Open the gate

By Julia Lankisch, Staff Writer

Let people enjoy things.

It’s easy to get caught up in the excitement of learning how to distinguish between what is “good” and “bad” media or art and to project that newfound understanding onto other people’s opinions. Whether that be telling them in uncompromising terms what that art should mean or implying they do not understand the full scope of that art, it is unfair to gatekeep something with which every person interacts differently.

There exists a whole host of views about how art is supposed to be interpreted — some people say  the artist’s intent is absolute; some believe the consumer’s reaction is the true meaning. 

Personally, I think the issue is too ambiguous and heavy to assign full responsibility to either party. What I do know, however, is that once a piece of media is released out into the world, there is very little that can be done to influence how it is received. You cannot approach each person who has interacted with it and explain to them what you meant or what it should mean to them.

In the same vein, it is unreasonable for anyone, regardless of how important something is to them and how much time they have spent with it, to tell others how they must see that art. We can try to explain our interpretation or the artist’s intention, but we cannot dictate their final opinions and associations with that media. 

Sometimes it will not be well received because people are dead set  on what they know to be true about this art. Sometimes it doesn’t serve any purpose other than to prove some sort of superiority and intelligence or even to ostracize.

I’m guilty of gatekeeping too, as much as I wish I wasn’t. When I hear someone talking about a movie I’ve watched way too many times, one of my favorite books or a musician to whom I listen very often, my first instinct is to jump into that conversation and give every opinion I have on the matter. Sharing outlooks on mutually loved media is one of my favorite things to do, but it is unbelievably easy to slip into a subconscious contest of who knows more and what the ultimate takeaway should be for everyone. I am trying to unlearn that behavior.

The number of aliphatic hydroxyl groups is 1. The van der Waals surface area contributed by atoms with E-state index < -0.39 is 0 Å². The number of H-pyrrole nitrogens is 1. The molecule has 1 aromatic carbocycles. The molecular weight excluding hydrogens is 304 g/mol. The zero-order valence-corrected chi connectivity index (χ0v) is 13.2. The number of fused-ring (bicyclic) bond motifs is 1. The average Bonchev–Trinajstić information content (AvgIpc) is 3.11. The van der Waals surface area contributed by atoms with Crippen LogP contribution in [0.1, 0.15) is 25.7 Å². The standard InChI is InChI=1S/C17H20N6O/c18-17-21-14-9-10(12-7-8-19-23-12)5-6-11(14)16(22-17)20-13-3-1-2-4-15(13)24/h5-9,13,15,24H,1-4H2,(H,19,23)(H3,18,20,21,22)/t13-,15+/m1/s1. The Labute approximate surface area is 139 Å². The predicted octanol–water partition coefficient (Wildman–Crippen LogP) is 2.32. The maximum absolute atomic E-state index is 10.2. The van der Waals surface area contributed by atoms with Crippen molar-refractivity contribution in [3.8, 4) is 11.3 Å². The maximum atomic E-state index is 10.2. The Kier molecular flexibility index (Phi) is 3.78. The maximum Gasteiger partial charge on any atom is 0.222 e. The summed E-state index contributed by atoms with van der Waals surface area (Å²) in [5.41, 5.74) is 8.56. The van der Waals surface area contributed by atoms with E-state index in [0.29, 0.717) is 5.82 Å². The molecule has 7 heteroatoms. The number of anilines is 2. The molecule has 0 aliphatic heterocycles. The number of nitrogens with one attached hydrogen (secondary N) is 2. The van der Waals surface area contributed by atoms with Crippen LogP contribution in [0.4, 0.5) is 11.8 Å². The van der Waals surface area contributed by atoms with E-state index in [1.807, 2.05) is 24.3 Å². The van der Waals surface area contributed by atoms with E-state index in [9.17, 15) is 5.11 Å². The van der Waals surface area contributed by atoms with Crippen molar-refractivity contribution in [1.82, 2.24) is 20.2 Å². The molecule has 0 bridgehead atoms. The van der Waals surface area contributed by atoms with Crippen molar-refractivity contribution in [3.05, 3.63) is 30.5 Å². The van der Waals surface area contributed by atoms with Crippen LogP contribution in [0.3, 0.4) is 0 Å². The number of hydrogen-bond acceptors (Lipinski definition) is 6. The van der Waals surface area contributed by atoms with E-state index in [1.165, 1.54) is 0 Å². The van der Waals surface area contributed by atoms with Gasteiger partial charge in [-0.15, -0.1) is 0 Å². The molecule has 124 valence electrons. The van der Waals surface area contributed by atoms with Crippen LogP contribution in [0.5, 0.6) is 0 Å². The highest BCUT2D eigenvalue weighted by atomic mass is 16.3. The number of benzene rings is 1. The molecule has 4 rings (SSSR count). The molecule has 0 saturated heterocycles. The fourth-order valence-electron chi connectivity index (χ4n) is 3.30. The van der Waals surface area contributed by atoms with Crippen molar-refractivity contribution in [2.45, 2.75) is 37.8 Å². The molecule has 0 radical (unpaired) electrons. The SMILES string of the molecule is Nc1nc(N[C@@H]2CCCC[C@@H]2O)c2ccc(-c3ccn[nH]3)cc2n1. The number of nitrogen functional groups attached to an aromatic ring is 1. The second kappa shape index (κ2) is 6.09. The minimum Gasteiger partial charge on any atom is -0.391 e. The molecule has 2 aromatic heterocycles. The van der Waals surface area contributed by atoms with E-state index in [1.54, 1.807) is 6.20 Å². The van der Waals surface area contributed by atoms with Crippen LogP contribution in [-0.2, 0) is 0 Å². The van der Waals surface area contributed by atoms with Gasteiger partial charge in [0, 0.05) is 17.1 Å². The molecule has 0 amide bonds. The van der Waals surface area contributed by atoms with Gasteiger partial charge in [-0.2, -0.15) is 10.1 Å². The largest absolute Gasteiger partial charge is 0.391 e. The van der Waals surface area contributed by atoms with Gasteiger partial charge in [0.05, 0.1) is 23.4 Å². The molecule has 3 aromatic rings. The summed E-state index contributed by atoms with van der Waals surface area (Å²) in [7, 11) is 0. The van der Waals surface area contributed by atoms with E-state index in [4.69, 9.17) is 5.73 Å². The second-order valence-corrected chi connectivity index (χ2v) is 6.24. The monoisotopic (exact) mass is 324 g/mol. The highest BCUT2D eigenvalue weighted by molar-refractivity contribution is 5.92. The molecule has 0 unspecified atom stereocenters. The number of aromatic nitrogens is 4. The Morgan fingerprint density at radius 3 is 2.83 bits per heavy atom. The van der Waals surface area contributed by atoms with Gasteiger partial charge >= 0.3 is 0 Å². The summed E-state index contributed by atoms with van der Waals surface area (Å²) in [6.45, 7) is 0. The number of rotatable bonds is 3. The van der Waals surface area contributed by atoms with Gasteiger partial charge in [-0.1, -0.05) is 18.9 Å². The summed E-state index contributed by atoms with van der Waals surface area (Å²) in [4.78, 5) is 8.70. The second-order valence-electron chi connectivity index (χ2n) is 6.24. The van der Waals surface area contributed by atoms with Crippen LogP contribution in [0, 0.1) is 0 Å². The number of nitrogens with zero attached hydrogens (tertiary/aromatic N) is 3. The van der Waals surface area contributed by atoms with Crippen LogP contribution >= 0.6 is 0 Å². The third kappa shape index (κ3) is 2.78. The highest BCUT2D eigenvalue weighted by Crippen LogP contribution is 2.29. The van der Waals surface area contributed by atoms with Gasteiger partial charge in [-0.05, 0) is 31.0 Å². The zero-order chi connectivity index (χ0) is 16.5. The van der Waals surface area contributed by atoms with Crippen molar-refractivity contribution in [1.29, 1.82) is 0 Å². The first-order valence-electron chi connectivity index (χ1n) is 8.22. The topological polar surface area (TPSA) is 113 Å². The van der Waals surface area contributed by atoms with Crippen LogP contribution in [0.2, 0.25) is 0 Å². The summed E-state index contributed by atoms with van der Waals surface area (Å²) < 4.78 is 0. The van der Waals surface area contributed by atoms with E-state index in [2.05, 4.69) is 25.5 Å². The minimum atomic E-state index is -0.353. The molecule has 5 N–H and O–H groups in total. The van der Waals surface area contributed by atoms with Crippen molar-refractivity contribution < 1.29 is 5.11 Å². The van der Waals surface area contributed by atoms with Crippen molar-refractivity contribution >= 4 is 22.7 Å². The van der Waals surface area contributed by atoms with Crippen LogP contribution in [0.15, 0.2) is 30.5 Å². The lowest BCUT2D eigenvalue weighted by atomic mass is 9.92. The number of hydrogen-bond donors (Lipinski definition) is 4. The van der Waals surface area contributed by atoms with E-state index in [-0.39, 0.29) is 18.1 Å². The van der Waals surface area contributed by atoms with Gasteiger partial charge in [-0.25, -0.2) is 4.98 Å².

Gatekeeping creates a sort of rift between us — even if oftentimes it comes from a place of love for the art and a desire to make its impact known. It separates those who “understand” and those who don’t in discrete terms. The way I see it, it is not worth diminishing a person’s knowledge of something, no matter how limited, to prove your own. It also has the potential to decrease people’s positive associations with that media, and if your objective is to show others the effect that art can have, you are not helping.

Instead, we can do our best to help each other love it. Try to understand why people love the media they love, and they will try to understand yours. That is one of the greatest parts of art: even if the artist’s intention wasn’t explicitly to bring people together and create human connection, it happens anyway. I think you’ll find you have a lot better time trying to love things, even if they’re objectively bad, than you will telling other people they don’t love something the way you do.

So next time you’re tempted to ask the person wearing a Nirvana t-shirt to name five songs and Kurt Cobain’s favorite breakfast food, I encourage you to think twice. I know it’s hard; I’ve been there way more than I would like to admit. But just consider the good you can do by holding back on that and even asking what others have gotten out of it. Maybe you’ll learn something new about how to see something you love.